Like ripping a Band-Aid off in one quick pull, at least we're getting them over at once.
I'm not talking about the multiple fantasy football drafts undertaken or back-to-school clothes shopping sprees endured. I'm talking about those political conventions everyone is so wrapped up in.
Oh, really? Not everyone cares much?
There are a few people left in the nation who probably still enjoy the conventions. It's probably down to two groups, though: avid party members who take in theirs and avoid the other, and political nuts who catch bits or a bunch of each, and eat up all the instant analysis and daily wrap-ups like cherry pie.
I guess (nerd alert) I fall into the later group. Last week, I caught some (live or taped) of most of the key speeches at the GOP convention, including that Clint Eastwood ramble that made political history for its humor (if you're a Republican) or its inane oddness (if you're a Democrat).
My take was that the Republicans had a strong convention, a good vibrancy emitting -- but how could you not with a three-day lovefest of like-minded people (Ron Paul backers aside). But the convention did seem more of a celebration of its ideology than its candidate, Mitt Romney.
A certain takeaway is that the GOP has a pretty good crop of up-comers, if not party leaders already: Chris Christie, Marco Rubio and the GOP vice presidential pick this year, Paul Ryan. They all gave strong speeches. It will be interesting to see if either can use the convention stage opportunity as a springboard to the presidency, ala Bill Clinton (1988 keynote speech) and Obama (2004 keynote).
No doubt the GOP's JV team appears much stronger, on paper, than the next generation of Demos. Can anyone name a prominent Demo in the national arena under age 45? The Demos are throwing the mayor of San Antonio, Julian Castro, as their "next generation" speaker. OK, I guess.
But this is the week for the Democrats. While the GOP pushed their version of what's next last week, the Demos' convention message for this week is Hope for No Change. The primary speakers are the first lady (always refreshing), vice president (always a potential for a trainwreck), and the cleanup hitter, former president Clinton (always politically powerful).
On Thursday night, the president takes the stage. His lofty task: reignite the fervor that carried him to victory four years ago, to frame his achievements (health care legislation, Bin Laden gone and wars ending or winding down, and economic recovery) and deflect negatives (ballooning deficit, stagnant unemployment and an economic recovery that is, at best, slow-paced).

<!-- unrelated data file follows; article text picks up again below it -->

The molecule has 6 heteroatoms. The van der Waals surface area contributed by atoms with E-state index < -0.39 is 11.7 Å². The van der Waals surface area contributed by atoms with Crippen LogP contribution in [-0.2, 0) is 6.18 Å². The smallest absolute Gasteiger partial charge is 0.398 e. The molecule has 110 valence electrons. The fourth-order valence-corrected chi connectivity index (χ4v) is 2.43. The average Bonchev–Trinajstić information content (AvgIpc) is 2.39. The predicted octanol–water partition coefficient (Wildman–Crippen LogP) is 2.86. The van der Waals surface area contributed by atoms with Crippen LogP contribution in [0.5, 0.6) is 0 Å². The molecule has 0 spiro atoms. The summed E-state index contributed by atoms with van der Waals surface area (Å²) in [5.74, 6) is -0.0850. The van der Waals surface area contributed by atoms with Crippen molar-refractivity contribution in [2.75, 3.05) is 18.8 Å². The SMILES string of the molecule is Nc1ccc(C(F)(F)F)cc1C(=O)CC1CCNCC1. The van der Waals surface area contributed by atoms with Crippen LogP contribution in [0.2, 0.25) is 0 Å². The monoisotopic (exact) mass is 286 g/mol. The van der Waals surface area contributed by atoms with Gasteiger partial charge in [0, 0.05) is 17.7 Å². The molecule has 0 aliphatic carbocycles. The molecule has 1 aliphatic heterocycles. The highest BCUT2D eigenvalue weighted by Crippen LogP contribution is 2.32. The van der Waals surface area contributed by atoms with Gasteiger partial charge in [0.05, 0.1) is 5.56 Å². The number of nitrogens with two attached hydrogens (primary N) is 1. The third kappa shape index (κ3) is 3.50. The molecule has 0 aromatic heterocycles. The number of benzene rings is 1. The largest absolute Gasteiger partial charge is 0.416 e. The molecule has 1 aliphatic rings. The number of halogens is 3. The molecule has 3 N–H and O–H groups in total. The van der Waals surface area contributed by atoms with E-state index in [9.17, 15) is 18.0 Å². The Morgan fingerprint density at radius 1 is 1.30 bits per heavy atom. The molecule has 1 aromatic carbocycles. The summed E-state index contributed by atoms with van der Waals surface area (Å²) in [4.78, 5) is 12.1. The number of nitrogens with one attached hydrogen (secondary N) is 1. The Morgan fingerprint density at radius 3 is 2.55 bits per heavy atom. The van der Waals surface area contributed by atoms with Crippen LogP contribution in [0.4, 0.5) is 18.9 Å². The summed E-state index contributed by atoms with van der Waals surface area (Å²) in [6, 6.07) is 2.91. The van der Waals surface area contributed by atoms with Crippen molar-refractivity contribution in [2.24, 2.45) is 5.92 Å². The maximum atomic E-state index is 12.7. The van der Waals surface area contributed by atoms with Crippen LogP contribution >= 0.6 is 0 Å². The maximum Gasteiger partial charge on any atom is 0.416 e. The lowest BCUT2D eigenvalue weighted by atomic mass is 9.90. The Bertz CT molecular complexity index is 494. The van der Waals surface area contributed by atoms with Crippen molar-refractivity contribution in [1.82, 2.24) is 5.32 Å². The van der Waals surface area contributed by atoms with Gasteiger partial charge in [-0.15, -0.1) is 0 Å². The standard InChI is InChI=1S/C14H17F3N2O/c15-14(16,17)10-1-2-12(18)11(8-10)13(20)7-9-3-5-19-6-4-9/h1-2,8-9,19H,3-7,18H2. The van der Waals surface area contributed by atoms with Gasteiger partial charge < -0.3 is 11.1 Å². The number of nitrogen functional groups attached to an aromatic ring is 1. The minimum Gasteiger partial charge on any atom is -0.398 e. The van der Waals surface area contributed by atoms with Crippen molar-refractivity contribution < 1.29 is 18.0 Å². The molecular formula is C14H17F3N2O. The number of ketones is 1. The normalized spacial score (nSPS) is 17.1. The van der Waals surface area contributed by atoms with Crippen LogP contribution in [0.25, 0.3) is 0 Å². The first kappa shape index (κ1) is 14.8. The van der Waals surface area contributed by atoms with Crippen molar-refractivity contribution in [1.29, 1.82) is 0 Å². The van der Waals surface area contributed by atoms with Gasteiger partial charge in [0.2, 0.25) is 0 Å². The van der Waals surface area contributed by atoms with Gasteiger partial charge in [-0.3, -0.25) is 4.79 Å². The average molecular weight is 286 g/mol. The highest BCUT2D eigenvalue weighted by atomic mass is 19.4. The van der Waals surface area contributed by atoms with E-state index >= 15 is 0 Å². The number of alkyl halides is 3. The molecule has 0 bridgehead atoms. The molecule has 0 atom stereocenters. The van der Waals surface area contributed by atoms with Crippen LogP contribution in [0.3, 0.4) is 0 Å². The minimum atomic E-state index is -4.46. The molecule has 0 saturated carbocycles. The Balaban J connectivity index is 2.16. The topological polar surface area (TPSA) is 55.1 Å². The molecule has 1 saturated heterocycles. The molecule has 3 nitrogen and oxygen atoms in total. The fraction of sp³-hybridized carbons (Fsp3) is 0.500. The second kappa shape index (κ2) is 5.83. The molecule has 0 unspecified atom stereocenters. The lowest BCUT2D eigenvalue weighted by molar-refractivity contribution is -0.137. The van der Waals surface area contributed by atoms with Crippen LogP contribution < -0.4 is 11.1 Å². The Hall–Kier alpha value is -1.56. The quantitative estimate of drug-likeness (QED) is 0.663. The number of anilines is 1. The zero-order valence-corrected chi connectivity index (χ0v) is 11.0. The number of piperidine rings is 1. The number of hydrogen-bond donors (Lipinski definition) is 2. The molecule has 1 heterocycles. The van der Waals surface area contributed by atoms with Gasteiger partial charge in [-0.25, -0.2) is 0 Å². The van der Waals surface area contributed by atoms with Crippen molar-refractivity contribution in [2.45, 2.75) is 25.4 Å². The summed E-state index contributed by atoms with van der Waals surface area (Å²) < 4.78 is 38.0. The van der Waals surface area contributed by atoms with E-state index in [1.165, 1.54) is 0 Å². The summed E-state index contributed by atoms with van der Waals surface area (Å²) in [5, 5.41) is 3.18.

Both Obama and Romney had, or have, one main goal behind their conventions: get voters excited about them. Both face hurdles on that front, even within their own party.
But while Romney can't seem to ignite widescale, rabid support, he does have the superpacs lined up with an ungodly amount of dough to help buy that support -- or at least convince those swing state voters that President Obama is the worst president to ever walk the halls of the White House.
I'm sure this fall will set a high mark in presidential campaign ugliness.
On the campaign trail this weekend, Ryan went to the ol' Reagan playbook and asked the questions: are you better off now than you were four years ago, thinking the voters' answer is an easy no, I assume.
But that answer isn't easy.
Certainly we, as a nation, are not as well off, or as stable, economically as we were six years ago, but we are much better off than we were three years ago, when we were at the precipice of a second Depression and major industries were on the crest of failure. We've had job growth nearly every month for over two years, and have seen the stock market fully recover from the crash of '09.
Only the far right views Obama as a Socialist bent on taking everyone's wealth. He merely wants to reset tax rates on the wealthy to where they were when Clinton was president -- the last time the nation had a budget surplus -- in an effort to bring down the debt.
But that "better off" question is always at the root of presidential politics. That's the question that will, come November, be answered by those those nonaffiliated voters and Independents -- those neither Democrat or Republican -- who elect our presidents.
The Republicans got three days to frame their argument that Obama needs to go. How will the Democrats, and the president, respond? It's must-see-TV, is it not?
Watch a bit, or a bunch, of the convention this week. There may not be anything near as comical or memorable as Eastwood's Empty Chair speech, but like that quick Band-Aid rip, it will be worthwhile, and painless -- mostly so anyway.